Double Vision. I feel like exploring some feelings and experiences I have had living with double vision. Not sure what I am going to say about it. Might even change my mind. Is it worth it to write it down and rehash old memories? Maybe. Could be good to look back with a different sense of understanding. Gain some perspective. Funny how all these phrases are vision related.
I have spent most of my life pretending that I did not have double vision or trying to hide my condition from people. It is exhausting. On top of double vision I also have no lens in my right eye. It was damaged in the accident. If I close my left eye what I see through my right can be best described as what it looks like underwater without goggles. Most people don’t understand what it’s like. In the simplest terms it is an ever present challenge to stay in the NOW. A literal physical symptom of living a life of “duality,” to borrow a word from Richard Rohr. I guess it’s no mystery why I’ve been drawn to Rohr’s understanding of Christianity. I actually SEE the physical manifestation of it depending on where my mind and focus is at any given moment.
I think that’s all I want to write about it right now. Anyone else out there live with double vision?
“When I look at the galaxies on a clear night – when I look at the incredible brilliance of creation, and think that this is what God is like, then instead of feeling intimidated and diminished by it, I am enlarged . . . I rejoice that I am a part of it.”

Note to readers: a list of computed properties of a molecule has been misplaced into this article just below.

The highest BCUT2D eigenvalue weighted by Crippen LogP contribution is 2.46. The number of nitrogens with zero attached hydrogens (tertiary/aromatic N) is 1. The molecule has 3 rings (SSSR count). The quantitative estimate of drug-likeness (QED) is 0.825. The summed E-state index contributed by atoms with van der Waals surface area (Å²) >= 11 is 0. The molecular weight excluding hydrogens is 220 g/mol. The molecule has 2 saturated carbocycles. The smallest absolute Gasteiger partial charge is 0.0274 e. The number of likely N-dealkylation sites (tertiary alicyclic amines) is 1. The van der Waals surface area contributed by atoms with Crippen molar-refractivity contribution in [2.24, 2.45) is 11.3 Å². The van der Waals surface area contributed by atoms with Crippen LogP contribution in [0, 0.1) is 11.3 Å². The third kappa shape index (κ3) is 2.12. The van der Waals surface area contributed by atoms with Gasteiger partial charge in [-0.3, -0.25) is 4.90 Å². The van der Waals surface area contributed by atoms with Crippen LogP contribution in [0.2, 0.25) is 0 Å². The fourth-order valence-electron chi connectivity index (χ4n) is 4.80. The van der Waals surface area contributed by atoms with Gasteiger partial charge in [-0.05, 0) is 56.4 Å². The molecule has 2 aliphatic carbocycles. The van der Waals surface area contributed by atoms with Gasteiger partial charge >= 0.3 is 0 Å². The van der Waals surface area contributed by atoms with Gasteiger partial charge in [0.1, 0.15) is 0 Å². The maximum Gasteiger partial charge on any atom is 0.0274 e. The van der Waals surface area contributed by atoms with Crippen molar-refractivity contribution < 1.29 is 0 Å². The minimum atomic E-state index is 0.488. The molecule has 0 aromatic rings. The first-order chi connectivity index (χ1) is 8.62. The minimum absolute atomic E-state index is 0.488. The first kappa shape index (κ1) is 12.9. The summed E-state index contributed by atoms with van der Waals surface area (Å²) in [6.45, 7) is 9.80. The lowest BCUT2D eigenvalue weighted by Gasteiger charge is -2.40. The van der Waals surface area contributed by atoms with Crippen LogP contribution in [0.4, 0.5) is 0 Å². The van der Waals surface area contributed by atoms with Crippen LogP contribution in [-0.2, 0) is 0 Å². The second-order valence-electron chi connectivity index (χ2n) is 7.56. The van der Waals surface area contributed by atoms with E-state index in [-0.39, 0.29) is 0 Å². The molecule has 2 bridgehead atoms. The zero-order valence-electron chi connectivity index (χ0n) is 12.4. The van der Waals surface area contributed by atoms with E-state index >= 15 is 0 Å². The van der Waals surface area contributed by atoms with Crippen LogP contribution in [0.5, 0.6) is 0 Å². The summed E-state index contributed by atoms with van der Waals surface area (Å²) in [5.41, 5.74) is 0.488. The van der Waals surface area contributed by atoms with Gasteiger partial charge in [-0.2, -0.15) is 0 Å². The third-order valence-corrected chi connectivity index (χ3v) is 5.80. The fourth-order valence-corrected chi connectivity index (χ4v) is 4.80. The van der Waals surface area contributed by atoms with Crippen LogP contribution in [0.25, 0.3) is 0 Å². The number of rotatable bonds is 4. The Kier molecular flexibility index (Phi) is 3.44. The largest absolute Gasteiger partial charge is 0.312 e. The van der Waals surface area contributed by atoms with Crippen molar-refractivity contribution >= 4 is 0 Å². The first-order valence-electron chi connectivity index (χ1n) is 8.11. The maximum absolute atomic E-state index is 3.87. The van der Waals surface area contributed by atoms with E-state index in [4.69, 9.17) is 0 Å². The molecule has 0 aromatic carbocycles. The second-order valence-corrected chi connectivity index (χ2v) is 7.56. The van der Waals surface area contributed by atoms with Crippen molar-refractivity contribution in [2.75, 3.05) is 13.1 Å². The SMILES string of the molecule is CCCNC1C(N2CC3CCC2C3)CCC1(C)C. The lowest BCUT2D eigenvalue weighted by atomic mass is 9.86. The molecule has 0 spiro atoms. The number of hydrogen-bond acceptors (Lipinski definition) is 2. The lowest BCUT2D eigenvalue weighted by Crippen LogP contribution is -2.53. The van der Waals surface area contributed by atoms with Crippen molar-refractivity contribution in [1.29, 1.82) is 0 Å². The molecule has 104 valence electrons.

“In what must surely be one of the most ignored passages of the Bible, Paul wrote this two millennia ago:
As for myself, I do not care if I am judged by you or by any human court. I do not even judge myself. I know of no wrong I have done, but this does not make me right before the Lord. The Lord is the One who judges me. So do not judge before the right time; wait until the Lord comes. He will bring to light things that are now hidden in darkness, and will make known the secret purposes of people’s hearts. Then God will praise each one of them. (1 Cor. 4:3–5 NCV)
That’s amazing. Think about what Paul was writing there: He doesn’t know anyone’s motives. Not even his own. Even if his own conscience was clear, that didn’t make him innocent. Paul was aware of his own inability to judge himself. He couldn’t be trusted. So, he said, leave the judging up to God. He’ll sort it out in the end.
This can’t be glossed over. Think about how taking this to heart could deflate our own anger, even before it takes hold. We have no idea what is in someone else’s heart. We don’t know the backstory. We don’t know what’s happening in his mind. We don’t know how her brain works. We think we do, sure, but we don’t.”
“People have hurt me, and I’ve hurt them. I get angry toward murderers, and then here comes Jesus, telling me if I’ve ever hated someone—and I have—I am the murderer’s moral equal. No one likes to hear this. We want to think people are worse than us. It’s one of our favorite pastimes.”
“We are all frightened of those who are different, those who challenge our authority, our certitudes, and our value system. We are all so frightened of losing what is important for us, the things that give us life, security, and status in society. We are frightened of change and, I suspect, we are even more frightened of our own hearts.”